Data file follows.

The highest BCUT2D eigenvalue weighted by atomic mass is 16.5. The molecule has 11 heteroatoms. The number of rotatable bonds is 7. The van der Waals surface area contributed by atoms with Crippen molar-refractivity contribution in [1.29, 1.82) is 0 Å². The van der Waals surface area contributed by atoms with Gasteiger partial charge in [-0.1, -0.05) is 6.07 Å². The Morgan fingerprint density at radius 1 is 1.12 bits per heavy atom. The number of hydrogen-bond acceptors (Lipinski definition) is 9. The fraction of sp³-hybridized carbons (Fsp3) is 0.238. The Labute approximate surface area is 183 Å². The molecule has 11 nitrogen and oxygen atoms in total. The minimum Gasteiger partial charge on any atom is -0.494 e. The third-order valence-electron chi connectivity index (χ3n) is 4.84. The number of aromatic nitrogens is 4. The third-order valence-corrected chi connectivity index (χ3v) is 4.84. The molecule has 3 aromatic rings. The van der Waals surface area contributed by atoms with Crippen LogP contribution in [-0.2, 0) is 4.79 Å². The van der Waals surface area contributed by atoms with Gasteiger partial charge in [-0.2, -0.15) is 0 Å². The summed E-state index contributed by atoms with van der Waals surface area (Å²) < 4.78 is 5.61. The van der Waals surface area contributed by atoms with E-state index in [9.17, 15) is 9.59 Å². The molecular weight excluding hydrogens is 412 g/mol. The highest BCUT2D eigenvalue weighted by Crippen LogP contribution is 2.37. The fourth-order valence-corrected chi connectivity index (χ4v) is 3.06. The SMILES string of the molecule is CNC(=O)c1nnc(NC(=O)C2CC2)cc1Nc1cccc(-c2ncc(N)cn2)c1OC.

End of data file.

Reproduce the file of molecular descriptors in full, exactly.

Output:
The highest BCUT2D eigenvalue weighted by atomic mass is 16.5. The molecule has 11 heteroatoms. The number of rotatable bonds is 7. The van der Waals surface area contributed by atoms with Crippen molar-refractivity contribution in [1.29, 1.82) is 0 Å². The van der Waals surface area contributed by atoms with Gasteiger partial charge in [-0.1, -0.05) is 6.07 Å². The Morgan fingerprint density at radius 1 is 1.12 bits per heavy atom. The number of hydrogen-bond acceptors (Lipinski definition) is 9. The fraction of sp³-hybridized carbons (Fsp3) is 0.238. The Labute approximate surface area is 183 Å². The molecule has 11 nitrogen and oxygen atoms in total. The minimum Gasteiger partial charge on any atom is -0.494 e. The third-order valence-electron chi connectivity index (χ3n) is 4.84. The number of aromatic nitrogens is 4. The third-order valence-corrected chi connectivity index (χ3v) is 4.84. The molecule has 3 aromatic rings. The van der Waals surface area contributed by atoms with Crippen LogP contribution in [-0.2, 0) is 4.79 Å². The van der Waals surface area contributed by atoms with Gasteiger partial charge in [-0.2, -0.15) is 0 Å². The summed E-state index contributed by atoms with van der Waals surface area (Å²) < 4.78 is 5.61. The van der Waals surface area contributed by atoms with E-state index in [9.17, 15) is 9.59 Å². The molecular weight excluding hydrogens is 412 g/mol. The highest BCUT2D eigenvalue weighted by Crippen LogP contribution is 2.37. The fourth-order valence-corrected chi connectivity index (χ4v) is 3.06. The SMILES string of the molecule is CNC(=O)c1nnc(NC(=O)C2CC2)cc1Nc1cccc(-c2ncc(N)cn2)c1OC.